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Planning Origami

Corinna has just finished reading “Joy, Inc.” by Richard Sheridan, CEO and Chief Storyteller of Menlo Innovations. The book contains many nifty ideas for visual management. One such idea is “Planning Origami”. It’s Menlo’s way of making sure that clients only plan as much work as their team can actually accomplish. Check it out in this week’s 1-pager!

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Did you know there are compilations of our 1-pagers? About Agile & Scrum, Facilitation and for Product Owners

 

Content of 1-Pager:

Do your clients & stakeholders try to push more work into iterations than the team can get done? “Just one more little thing”? It happens often because knowledge work effort is invisible. Let’s make effort & available time obvious with

Planning Origami

At Menlo Innovations, they print stories onto half letter sized sheets of paper (~A5). They fold each sheet according to the story’s estimated effort: 16h stories aren’t folded. 8h? Fold once along the length and keep the story title visible. 4h? Fold twice, and so on. 32h stories are taped onto a letter sheet (~A4).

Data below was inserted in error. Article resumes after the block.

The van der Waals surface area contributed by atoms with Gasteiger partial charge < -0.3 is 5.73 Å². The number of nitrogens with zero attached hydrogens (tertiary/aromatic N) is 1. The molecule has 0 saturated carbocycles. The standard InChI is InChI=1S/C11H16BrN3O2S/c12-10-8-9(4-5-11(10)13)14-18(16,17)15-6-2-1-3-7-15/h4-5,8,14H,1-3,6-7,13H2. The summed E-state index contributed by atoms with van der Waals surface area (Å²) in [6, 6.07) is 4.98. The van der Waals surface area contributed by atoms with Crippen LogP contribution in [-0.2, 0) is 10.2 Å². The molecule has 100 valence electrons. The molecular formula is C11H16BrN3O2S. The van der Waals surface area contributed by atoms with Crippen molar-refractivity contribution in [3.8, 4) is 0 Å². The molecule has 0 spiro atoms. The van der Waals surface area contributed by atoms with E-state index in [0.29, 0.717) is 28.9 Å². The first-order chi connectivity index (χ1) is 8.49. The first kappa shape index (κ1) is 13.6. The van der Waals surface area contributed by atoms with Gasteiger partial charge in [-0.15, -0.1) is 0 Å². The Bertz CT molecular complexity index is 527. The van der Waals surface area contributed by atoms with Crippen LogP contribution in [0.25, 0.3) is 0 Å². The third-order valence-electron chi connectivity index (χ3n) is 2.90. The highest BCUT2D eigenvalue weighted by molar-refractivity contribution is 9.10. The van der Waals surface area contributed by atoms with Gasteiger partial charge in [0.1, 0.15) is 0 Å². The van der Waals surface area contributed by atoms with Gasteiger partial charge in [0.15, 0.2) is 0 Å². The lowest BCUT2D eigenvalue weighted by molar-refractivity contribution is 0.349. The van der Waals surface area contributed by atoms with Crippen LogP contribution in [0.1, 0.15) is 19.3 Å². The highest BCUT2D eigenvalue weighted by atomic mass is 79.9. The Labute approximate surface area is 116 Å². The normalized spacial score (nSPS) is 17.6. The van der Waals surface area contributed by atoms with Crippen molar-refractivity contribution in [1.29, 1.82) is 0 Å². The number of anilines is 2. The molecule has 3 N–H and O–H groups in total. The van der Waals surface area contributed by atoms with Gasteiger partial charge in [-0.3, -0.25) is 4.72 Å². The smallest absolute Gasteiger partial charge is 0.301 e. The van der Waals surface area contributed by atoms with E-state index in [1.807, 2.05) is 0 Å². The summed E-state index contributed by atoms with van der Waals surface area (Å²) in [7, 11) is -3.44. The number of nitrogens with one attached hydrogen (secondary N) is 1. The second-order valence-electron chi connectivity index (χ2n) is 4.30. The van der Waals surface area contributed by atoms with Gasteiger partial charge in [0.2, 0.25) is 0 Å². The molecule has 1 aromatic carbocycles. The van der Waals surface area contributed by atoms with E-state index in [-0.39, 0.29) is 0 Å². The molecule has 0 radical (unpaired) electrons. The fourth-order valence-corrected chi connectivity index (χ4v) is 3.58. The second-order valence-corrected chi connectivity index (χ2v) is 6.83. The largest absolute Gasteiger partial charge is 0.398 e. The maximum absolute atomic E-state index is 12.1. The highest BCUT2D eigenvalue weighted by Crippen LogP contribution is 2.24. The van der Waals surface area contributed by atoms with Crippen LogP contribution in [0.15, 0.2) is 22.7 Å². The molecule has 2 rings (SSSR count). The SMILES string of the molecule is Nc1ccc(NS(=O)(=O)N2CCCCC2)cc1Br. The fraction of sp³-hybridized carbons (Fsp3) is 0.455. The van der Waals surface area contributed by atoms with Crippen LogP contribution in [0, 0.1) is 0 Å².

Clients place the folded stories on big sheets of paper. Each “planning sheet” represents one week of work for one pair of team members. 8h are blocked for value-enabling activities such as Planning and StandUps. 32 slots are empty to fill with 32 hours worth of folded stories. As each story broadcasts its size you can’t push more work into the iteration than the team can accomplish. It will not fit. Literally. After planning, the chosen stories are taped onto the planning sheet.

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